“It’s hard not to be proud,” a city prosecutor said, holding up a bottle of Absolut vodka like a trophy and celebrating a manslaughter conviction with family and friends at Otto Moser’s Tavern, “of the goddamned shameful fact that Cleveland is reputed to have the most bars, per capita, of any city in America.”
— “A Walk on the Wild Side,” by Jeff Hedrich, Jan. 1989
Jennifer, a good-looking blond secretary for a small East Side industrial manufacturing firm, is so enmeshed in the singles scene that she has not missed a Friday night at the Hanna Pub (her favorite bar) in the last four years.
As soon as she was in the lobby, she knew The Last Moving Picture Company was the current champion of the downtown circuit.
— “Mixed Singles,” by Tim Joyce, Feb. 1974
The Playhouse Square area was ripe with pick-up bars. The Hanna Pub was located in the Hanna Building; The Picture Company was on East 14th Street.
1981: The Flats
Where’s the best party in Cleveland? Smack in the center of town, amid the roar and clatter of the freight trains, tugboats and factories — in the Flats!
Old River Road turns into Cleveland’s answer to every cruising strip, boardwalk and coastline vacation spot that most people in this town spend 51 weeks of the year wishing they were back at.
— “Industrial Hip,” by Frank Kuznik, Aug. 1981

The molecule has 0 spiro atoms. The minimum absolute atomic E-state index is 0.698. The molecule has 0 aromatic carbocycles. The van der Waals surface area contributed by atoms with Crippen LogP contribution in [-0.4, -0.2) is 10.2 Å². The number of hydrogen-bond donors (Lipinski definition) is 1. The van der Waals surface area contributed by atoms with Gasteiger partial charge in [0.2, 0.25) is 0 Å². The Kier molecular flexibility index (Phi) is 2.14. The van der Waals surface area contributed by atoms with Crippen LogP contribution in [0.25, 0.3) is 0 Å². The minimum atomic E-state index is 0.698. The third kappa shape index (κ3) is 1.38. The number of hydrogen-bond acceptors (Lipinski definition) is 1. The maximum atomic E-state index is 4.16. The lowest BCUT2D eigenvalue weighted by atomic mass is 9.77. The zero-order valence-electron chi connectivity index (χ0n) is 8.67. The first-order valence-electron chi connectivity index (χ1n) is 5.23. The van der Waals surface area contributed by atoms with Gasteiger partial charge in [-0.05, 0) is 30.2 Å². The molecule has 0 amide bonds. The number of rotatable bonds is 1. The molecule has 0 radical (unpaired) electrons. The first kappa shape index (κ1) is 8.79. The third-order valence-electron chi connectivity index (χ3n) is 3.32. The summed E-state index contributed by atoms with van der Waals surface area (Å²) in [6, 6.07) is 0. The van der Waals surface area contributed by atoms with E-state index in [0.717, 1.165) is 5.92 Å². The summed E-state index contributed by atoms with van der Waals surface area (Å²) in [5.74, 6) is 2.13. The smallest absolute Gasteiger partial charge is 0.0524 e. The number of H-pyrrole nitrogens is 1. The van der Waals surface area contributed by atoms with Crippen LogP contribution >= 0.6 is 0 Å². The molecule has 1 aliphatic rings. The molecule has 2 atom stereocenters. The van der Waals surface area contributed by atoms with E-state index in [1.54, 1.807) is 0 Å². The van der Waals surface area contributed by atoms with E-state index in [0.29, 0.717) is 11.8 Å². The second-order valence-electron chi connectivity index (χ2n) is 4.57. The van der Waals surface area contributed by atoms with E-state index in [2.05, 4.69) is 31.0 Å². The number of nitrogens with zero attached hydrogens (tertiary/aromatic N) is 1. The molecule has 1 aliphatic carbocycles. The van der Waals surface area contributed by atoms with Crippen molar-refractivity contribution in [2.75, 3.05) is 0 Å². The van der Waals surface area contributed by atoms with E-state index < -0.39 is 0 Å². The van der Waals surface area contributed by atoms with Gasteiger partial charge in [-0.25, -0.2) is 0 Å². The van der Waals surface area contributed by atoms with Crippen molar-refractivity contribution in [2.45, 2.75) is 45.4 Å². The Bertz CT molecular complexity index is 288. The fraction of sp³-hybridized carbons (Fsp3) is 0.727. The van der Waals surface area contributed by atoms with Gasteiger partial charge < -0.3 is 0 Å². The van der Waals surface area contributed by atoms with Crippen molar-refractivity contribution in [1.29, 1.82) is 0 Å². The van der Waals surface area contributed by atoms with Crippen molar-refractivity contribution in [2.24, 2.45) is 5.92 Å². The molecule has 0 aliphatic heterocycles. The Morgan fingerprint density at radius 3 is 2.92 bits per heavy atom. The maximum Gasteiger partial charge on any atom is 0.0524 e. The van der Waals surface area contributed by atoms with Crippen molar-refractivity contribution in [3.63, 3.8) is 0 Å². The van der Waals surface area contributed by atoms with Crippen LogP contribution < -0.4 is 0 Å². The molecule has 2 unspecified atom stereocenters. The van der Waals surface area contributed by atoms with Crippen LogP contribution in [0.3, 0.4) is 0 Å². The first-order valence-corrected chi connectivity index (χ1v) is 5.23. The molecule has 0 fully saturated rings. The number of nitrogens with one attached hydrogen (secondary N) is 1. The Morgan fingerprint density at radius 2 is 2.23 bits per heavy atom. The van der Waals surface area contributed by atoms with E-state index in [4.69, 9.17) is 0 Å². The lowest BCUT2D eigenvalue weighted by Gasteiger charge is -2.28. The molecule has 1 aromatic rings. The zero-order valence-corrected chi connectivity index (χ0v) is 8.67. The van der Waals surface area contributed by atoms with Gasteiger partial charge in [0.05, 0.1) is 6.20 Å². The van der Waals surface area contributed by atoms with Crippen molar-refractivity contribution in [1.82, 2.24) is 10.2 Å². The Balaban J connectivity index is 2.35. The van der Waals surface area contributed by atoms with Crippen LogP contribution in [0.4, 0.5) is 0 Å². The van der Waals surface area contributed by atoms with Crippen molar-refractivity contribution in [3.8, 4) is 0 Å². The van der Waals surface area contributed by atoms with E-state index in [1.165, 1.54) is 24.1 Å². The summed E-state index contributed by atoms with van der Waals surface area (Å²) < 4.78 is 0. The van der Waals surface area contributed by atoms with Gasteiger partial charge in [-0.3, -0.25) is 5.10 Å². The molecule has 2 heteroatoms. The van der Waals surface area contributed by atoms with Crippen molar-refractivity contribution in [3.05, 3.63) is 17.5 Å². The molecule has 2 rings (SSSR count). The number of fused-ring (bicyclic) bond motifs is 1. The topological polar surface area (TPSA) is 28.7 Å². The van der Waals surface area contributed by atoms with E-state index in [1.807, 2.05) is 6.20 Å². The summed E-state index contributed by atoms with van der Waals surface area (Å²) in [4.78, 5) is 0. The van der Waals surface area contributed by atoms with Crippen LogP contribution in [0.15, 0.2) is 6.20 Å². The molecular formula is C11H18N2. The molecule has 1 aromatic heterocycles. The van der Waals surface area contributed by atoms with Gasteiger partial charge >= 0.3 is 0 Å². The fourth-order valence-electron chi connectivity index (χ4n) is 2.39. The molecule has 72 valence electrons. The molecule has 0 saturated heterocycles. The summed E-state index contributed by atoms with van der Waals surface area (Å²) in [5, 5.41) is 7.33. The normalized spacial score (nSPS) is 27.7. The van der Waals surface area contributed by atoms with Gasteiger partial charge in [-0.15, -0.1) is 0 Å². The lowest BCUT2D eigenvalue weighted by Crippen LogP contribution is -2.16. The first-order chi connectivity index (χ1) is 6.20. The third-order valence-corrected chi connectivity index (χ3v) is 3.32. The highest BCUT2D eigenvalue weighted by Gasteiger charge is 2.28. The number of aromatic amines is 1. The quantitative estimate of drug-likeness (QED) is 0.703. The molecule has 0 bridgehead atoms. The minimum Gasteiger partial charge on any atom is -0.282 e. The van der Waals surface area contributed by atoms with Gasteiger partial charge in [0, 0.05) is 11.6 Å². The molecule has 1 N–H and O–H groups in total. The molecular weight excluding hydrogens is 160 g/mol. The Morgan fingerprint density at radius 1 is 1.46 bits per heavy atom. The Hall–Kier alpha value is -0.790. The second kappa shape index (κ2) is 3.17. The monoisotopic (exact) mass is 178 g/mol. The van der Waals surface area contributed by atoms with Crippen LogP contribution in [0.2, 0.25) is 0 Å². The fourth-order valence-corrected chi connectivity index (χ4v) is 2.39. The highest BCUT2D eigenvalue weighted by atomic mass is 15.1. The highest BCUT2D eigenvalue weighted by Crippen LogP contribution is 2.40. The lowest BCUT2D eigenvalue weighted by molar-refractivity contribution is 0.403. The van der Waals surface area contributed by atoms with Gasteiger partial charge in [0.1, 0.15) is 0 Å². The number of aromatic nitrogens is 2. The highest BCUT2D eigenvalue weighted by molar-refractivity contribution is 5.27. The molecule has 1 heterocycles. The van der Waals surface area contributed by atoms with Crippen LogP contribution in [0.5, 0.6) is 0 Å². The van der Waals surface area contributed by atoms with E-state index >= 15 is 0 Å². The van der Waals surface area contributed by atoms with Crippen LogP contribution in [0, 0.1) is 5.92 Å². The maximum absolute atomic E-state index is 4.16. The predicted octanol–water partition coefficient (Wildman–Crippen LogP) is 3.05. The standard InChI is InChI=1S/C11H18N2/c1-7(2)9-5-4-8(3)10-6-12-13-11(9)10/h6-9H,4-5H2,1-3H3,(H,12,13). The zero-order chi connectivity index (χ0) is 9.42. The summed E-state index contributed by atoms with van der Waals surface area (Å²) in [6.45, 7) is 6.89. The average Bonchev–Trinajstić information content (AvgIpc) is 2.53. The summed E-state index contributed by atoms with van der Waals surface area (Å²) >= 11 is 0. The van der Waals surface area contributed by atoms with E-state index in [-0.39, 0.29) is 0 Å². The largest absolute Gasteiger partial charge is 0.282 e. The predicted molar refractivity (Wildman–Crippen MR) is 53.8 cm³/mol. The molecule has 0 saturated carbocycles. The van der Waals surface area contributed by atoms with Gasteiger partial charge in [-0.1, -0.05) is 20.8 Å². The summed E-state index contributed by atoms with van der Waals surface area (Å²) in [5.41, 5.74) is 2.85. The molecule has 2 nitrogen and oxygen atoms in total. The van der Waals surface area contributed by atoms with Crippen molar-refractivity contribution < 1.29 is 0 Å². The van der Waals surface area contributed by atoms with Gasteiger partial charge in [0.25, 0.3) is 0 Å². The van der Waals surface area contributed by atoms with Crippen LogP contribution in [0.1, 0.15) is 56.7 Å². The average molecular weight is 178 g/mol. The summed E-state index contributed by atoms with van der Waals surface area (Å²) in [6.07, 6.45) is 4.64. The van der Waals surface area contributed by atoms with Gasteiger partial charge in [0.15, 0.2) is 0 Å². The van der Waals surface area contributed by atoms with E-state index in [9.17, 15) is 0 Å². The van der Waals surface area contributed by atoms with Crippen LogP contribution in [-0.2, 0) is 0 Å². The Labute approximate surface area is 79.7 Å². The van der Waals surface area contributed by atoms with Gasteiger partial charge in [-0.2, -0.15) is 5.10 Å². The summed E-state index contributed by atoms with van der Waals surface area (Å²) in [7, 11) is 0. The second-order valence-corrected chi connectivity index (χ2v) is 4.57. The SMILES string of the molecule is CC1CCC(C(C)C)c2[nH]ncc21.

1988: The Warehouse District & The Flats (You know, the classy Flats)
Even the meat market route is so much more fun, so much classier, so much more cosmopolitan — from The Galleria to the Warehouse District, down the hill past Sammy’s to the east bank of the Cuyahoga, and then around the bend past Shorty’s and Aquilon over to Shooters and Club Coconuts on the west bank.
— “The New Nightlife,” by Dan Cook, March 1988
1998: The Warehouse District
The drink variety, casual atmosphere and slightly older, hipper crowd at Liquid Café made it instantly and wildly successful. Almost overnight it became the hottest hangout in town, the joint of choice for Indians and Cavs players and homegrown celebrities like comedian Drew Carey.
— “Mr. Nightlife,” by Shari M. Sweeney, Oct. 1998
Today: East Fourth
Michael Symon’s second incarnation of Lola opened last October, kicking off a year of growth that has made the street unrecognizable to anyone who hasn’t visited lately.
East Fourth Street may prove to have no off-season.
- “Best Of Cleveland: Best Nightlife,” by Jim Vickers, Oct. 2007